Steve Doig: I think so. That could be the business model of the future. A whole bunch the specialists. You know, you have a reporter who decided to make Tempe City Hall his thing and depending on how many subscribers he can get, and micro payments, he could wind up having a decent living and you could have somebody packaging all of that being done. You can hear the sports columnists you want and see the videos that you want and so on all by sort of selecting off the equivalent of a Chinese menu.

Ted Simons: Question. The content, so much of news content right now is free. For better or worse. And actually for worse for newspapers. Let's face it. It's what is helping to kill newspapers. "The New York Times" tries to put some of their columnists for subscription, it just doesn't work. The "Wall Street Journal" says you got to pay--it works. Should newspapers have stuck to their guns and made for subscriptions the whole way through?

Ed Munson: That horse left the barn before the newspapers had a chance to make that decision. When a business model is that we're going to give you a lot of stuff for free, it's hard to say, we're kidding. Now we want to charge for it. It's a matter is your information compelling and relevant and can you sell advertising that surrounds it is the business model that's going to be enduring.

Steve Doig: The music industry and Hollywood are discovering how hard it is to protect your content. People will copy and paste and send it to their friends. You can't hold on to your content behind the pay wall.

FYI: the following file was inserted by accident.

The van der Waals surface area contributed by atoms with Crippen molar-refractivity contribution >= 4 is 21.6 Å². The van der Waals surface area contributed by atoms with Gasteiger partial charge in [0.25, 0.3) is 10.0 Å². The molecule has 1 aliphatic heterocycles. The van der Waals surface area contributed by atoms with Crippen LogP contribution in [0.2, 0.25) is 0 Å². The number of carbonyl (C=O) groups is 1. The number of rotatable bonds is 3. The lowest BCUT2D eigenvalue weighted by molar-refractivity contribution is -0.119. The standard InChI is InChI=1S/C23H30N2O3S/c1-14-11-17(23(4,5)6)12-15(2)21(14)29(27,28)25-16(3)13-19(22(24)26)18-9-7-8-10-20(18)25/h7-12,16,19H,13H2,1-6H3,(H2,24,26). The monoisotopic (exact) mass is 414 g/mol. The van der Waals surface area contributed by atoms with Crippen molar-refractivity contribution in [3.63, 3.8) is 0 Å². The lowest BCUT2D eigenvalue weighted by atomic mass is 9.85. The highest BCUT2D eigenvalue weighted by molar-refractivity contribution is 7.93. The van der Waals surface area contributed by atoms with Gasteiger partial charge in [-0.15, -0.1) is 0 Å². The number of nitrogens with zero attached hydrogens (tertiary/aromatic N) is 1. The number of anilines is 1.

Ted Simons: As far as newspapers are concerned and harkening back to the last question, do newspapers try to be too much? Is there too much coverage? The Guardian is focused. Television is by its nature focused. It's only got so much time to tell its stories. Do newspapers lose when they try to cover too much?

Steve Doig: I would argue, we put everything in from hard investigative reporting to soft features to the jumble to -- you know, we're basically trying to have all of these little bits and piece that is somebody might want to buy the thing for. I suspect we have to get to the point where we're going to say, ok. We're going to specialize in investigative or coverage of local government.

Patti Epler: You know, I don't think newspaper try to do too much. I think it's good to have that, you know, broad variety of articles for various people. But I do think they need to do it better than how they've been doing it and not just, you know -- we have -- we call them thumb suckers in our business. You know, stories that have no meaning whatsoever and I would argue that thumb suckers are the short quick hit pieces that everybody else in town has the same story.

Ed Munson: We call them kickers in the TV industry.

Ted Simons: We've got less than a minute here. The concept of creative destruction from amid the rubble something grows. Is that what we're seeing or an absolute paradigm shift and the future is foggy?

Ed Munson: A little bit of both. I think as businesses, they're recognizing the fact that their current business model is not going to work. These are smart people who own multimillion dollar corporations, they'll figure out the new model.

Ted Simons: Going to figure it out?

Patti Epler: I think the foot soldiers are rising up and starting online newspapers all over the country.

Steve Doig: Somebody is going to figure out a way to sell news. Because that's still a commodity people want.

Ted Simons: Thank you for joining us on "Horizon."

Ed Munson, Jr.:VP and General Manager, KPHO TV-5 (CBS) in Phoenix;Patti Epler:Senior Political Editor, Arizona Guardian, an online news service; Steve Doig:Journalism Professor, Arizona State University;